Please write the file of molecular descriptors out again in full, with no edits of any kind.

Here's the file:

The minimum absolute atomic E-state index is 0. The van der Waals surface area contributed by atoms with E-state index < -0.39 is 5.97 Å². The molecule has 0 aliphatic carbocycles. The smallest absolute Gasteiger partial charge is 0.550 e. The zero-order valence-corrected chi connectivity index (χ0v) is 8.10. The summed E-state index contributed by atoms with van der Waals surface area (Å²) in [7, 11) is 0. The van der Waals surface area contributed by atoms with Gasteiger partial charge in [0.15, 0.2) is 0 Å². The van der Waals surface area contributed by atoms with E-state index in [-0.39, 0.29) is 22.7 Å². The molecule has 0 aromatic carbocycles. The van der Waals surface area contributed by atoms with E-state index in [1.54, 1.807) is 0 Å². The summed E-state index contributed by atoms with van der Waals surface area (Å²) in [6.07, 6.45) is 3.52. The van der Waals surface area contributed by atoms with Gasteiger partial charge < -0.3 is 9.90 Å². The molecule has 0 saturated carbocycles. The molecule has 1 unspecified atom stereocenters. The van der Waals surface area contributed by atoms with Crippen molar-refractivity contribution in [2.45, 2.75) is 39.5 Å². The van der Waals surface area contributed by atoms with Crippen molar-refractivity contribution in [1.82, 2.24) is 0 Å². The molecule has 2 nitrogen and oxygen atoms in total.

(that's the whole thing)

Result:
The minimum absolute atomic E-state index is 0. The van der Waals surface area contributed by atoms with E-state index < -0.39 is 5.97 Å². The molecule has 0 aliphatic carbocycles. The smallest absolute Gasteiger partial charge is 0.550 e. The zero-order valence-corrected chi connectivity index (χ0v) is 8.10. The summed E-state index contributed by atoms with van der Waals surface area (Å²) in [7, 11) is 0. The van der Waals surface area contributed by atoms with Gasteiger partial charge in [0.15, 0.2) is 0 Å². The van der Waals surface area contributed by atoms with E-state index in [-0.39, 0.29) is 22.7 Å². The molecule has 0 aromatic carbocycles. The van der Waals surface area contributed by atoms with E-state index in [1.54, 1.807) is 0 Å². The summed E-state index contributed by atoms with van der Waals surface area (Å²) in [6.07, 6.45) is 3.52. The van der Waals surface area contributed by atoms with Gasteiger partial charge < -0.3 is 9.90 Å². The molecule has 0 saturated carbocycles. The molecule has 1 unspecified atom stereocenters. The van der Waals surface area contributed by atoms with Crippen molar-refractivity contribution in [2.45, 2.75) is 39.5 Å². The van der Waals surface area contributed by atoms with Crippen molar-refractivity contribution in [1.82, 2.24) is 0 Å². The molecule has 2 nitrogen and oxygen atoms in total.